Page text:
Nonprofits and cultural organizations build community.
There’s a range of community nonprofit organizations that play a pivotal role in enhancing the well-being of their citizens. They manage programs that address employment and economic growth, provide social services, and promote equality. Similarly, cultural organizations enhance society's well-being by fulfilling communal needs for creative expression, appreciation of the arts, and cultural preservation.
A German jobs program shows impressive results.
Joblinge is a program designed to prepare disadvantaged young people in Germany for the job market. The intensive six-month program accepts people between the ages of 15 and 24 who are unlikely to find employment on their own because of multiple obstacles that make them difficult to place. About 70% of Joblinge participants get jobs, and 80% stay at those jobs for at least six months—results that are almost three times better than those achieved by peer programs. Here are four keys to Joblinge's success:
Measuring the value of a museum’s artistic and cultural offerings has become more critical than ever.
Given the downward trend in arts funding and the growing demands for accountability in nonprofit organizations, measuring the true value of a museum is more important than ever. Four dimensions are relevant in measuring a museum’s value:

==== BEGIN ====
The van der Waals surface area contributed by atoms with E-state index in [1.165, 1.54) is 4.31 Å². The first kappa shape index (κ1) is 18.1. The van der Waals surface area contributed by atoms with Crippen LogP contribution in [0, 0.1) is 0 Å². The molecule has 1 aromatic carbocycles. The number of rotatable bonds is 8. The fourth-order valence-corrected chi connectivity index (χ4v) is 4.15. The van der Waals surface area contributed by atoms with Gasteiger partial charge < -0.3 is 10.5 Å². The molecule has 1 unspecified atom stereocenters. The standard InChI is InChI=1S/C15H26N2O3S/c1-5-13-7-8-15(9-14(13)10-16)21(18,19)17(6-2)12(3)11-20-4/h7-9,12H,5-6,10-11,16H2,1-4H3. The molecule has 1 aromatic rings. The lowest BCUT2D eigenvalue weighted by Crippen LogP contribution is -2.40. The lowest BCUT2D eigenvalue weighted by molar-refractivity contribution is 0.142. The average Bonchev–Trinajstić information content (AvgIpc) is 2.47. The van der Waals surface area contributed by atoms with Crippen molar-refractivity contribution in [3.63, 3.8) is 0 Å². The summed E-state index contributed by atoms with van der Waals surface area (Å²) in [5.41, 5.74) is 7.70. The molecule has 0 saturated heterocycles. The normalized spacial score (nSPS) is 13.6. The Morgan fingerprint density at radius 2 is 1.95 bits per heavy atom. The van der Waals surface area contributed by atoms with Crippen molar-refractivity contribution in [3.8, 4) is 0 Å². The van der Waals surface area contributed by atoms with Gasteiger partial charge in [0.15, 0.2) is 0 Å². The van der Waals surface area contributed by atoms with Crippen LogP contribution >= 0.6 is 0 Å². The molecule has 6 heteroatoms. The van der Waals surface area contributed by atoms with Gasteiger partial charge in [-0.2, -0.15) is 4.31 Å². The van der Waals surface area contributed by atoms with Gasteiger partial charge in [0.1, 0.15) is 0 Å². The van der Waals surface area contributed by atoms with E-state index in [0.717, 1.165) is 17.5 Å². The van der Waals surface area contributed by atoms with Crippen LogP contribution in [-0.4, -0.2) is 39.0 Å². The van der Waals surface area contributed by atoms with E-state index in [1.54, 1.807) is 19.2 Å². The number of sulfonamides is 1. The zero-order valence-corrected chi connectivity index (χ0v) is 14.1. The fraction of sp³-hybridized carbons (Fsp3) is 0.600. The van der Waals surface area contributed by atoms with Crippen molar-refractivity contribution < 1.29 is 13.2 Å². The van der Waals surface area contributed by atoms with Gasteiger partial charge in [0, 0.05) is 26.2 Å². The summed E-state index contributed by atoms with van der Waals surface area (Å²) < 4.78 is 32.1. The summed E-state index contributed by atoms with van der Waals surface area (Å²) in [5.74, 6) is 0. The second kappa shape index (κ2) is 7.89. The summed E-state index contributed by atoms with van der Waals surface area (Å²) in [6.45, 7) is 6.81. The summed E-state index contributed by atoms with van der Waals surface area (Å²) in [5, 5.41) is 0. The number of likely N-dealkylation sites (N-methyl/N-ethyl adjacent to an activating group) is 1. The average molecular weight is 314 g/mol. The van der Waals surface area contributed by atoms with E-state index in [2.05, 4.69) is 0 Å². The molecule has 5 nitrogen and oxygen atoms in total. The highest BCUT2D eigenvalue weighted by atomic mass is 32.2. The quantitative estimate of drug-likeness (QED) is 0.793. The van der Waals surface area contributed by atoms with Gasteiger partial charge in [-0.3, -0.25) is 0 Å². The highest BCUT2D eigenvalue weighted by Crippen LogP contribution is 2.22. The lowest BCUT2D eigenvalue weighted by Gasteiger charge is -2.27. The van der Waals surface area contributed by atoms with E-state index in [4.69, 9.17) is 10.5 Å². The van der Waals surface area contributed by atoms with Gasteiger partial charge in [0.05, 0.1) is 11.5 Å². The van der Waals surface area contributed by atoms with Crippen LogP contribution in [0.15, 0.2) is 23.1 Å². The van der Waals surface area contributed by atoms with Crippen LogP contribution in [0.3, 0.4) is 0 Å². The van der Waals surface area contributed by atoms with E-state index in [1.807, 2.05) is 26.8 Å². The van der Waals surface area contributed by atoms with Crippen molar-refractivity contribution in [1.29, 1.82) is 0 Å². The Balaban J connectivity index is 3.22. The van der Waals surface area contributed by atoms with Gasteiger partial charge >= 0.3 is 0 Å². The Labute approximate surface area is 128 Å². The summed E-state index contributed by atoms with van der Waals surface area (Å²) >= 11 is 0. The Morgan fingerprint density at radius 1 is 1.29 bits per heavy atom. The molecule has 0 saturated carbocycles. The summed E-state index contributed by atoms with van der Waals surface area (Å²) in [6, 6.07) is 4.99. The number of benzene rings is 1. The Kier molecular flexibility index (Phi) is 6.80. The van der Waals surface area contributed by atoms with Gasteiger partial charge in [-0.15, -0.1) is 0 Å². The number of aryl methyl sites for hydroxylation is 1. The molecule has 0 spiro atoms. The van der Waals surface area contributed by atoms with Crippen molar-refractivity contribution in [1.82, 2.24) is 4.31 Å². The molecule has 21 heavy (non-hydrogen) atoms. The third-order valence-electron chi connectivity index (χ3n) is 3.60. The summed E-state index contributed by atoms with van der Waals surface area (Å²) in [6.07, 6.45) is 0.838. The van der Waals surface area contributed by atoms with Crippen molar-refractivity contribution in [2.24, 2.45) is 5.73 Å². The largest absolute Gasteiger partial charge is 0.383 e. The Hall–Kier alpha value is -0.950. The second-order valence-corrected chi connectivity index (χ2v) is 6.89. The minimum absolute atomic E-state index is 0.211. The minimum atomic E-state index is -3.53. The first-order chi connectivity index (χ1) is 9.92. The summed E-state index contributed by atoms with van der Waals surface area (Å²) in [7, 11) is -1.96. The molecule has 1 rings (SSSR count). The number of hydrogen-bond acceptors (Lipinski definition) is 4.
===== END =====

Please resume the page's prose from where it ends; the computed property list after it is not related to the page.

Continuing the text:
How have the assets of the museum been developed and shared? Metrics include the percentage of works on display, the number of pieces on loan to other art museums, the number and quality of institutions to which the museum has loaned art and artifacts, the number of pieces purchased in the last year, and the percentage of permanent collections acquired and catalogued.
What does the museum contribute to the community? A successful cultural institution forges a relationship with the public by offering programs and visitor services, by providing positive experiences, and by preserving collections for future generations. The range and variety of programs offered, the percentage of the museum’s budget devoted to marketing, the percentage of return visitors, the increase in first-time visitors, and the number of schoolchildren who visit per year are all good indications of the benefit derived by the public.
Is the museum a place where employees can flourish? An organization is only as good as its people. Evaluate the percentage of the museum’s budget dedicated to training and career development, the percentage of satisfied employees, the use of “360-degree feedback” to evaluate staff performance, and the degree to which employees are involved in the museum’s governance.
How well run and financially sustainable is the museum? Typical metrics include the ability to meet fundraising targets, balance the operating budget, and meet revenue targets through diversified sources such as admission, shop and restaurant sales, and special events.